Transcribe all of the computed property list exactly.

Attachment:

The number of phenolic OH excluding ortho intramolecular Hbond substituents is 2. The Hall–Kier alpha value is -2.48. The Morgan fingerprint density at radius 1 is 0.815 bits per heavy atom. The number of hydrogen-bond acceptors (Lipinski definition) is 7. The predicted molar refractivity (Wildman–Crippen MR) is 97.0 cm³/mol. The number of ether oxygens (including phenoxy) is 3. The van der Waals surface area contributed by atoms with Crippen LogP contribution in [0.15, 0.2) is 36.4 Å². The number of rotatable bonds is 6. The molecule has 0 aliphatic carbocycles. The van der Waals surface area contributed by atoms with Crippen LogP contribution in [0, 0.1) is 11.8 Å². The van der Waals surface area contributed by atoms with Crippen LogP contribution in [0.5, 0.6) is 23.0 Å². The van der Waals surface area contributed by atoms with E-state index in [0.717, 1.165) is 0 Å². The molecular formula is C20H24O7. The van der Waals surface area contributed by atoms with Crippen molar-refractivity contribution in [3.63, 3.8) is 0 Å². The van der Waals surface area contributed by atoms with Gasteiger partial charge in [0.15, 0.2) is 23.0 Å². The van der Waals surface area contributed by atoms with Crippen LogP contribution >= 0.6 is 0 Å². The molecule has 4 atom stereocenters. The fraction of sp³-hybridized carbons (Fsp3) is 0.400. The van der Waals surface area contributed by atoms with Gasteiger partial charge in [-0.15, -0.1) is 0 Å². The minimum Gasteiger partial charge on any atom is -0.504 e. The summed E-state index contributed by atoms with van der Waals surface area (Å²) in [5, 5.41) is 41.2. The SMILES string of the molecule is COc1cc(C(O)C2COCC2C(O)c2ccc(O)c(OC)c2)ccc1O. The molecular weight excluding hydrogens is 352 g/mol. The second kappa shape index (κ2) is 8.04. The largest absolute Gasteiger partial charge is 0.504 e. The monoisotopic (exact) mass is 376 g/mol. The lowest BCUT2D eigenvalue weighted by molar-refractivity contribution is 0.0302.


The number of phenolic OH excluding ortho intramolecular Hbond substituents is 2. The Hall–Kier alpha value is -2.48. The Morgan fingerprint density at radius 1 is 0.815 bits per heavy atom. The number of hydrogen-bond acceptors (Lipinski definition) is 7. The predicted molar refractivity (Wildman–Crippen MR) is 97.0 cm³/mol. The number of ether oxygens (including phenoxy) is 3. The van der Waals surface area contributed by atoms with Crippen LogP contribution in [0.15, 0.2) is 36.4 Å². The number of rotatable bonds is 6. The molecule has 0 aliphatic carbocycles. The van der Waals surface area contributed by atoms with Crippen LogP contribution in [0, 0.1) is 11.8 Å². The van der Waals surface area contributed by atoms with Crippen LogP contribution in [0.5, 0.6) is 23.0 Å². The van der Waals surface area contributed by atoms with E-state index in [0.717, 1.165) is 0 Å². The molecular formula is C20H24O7. The van der Waals surface area contributed by atoms with Crippen molar-refractivity contribution in [3.63, 3.8) is 0 Å². The van der Waals surface area contributed by atoms with Gasteiger partial charge in [0.15, 0.2) is 23.0 Å². The van der Waals surface area contributed by atoms with Crippen LogP contribution >= 0.6 is 0 Å². The molecule has 4 atom stereocenters. The fraction of sp³-hybridized carbons (Fsp3) is 0.400. The van der Waals surface area contributed by atoms with Gasteiger partial charge in [-0.15, -0.1) is 0 Å². The minimum Gasteiger partial charge on any atom is -0.504 e. The summed E-state index contributed by atoms with van der Waals surface area (Å²) in [5, 5.41) is 41.2. The SMILES string of the molecule is COc1cc(C(O)C2COCC2C(O)c2ccc(O)c(OC)c2)ccc1O. The molecular weight excluding hydrogens is 352 g/mol. The second kappa shape index (κ2) is 8.04. The largest absolute Gasteiger partial charge is 0.504 e. The monoisotopic (exact) mass is 376 g/mol. The lowest BCUT2D eigenvalue weighted by molar-refractivity contribution is 0.0302.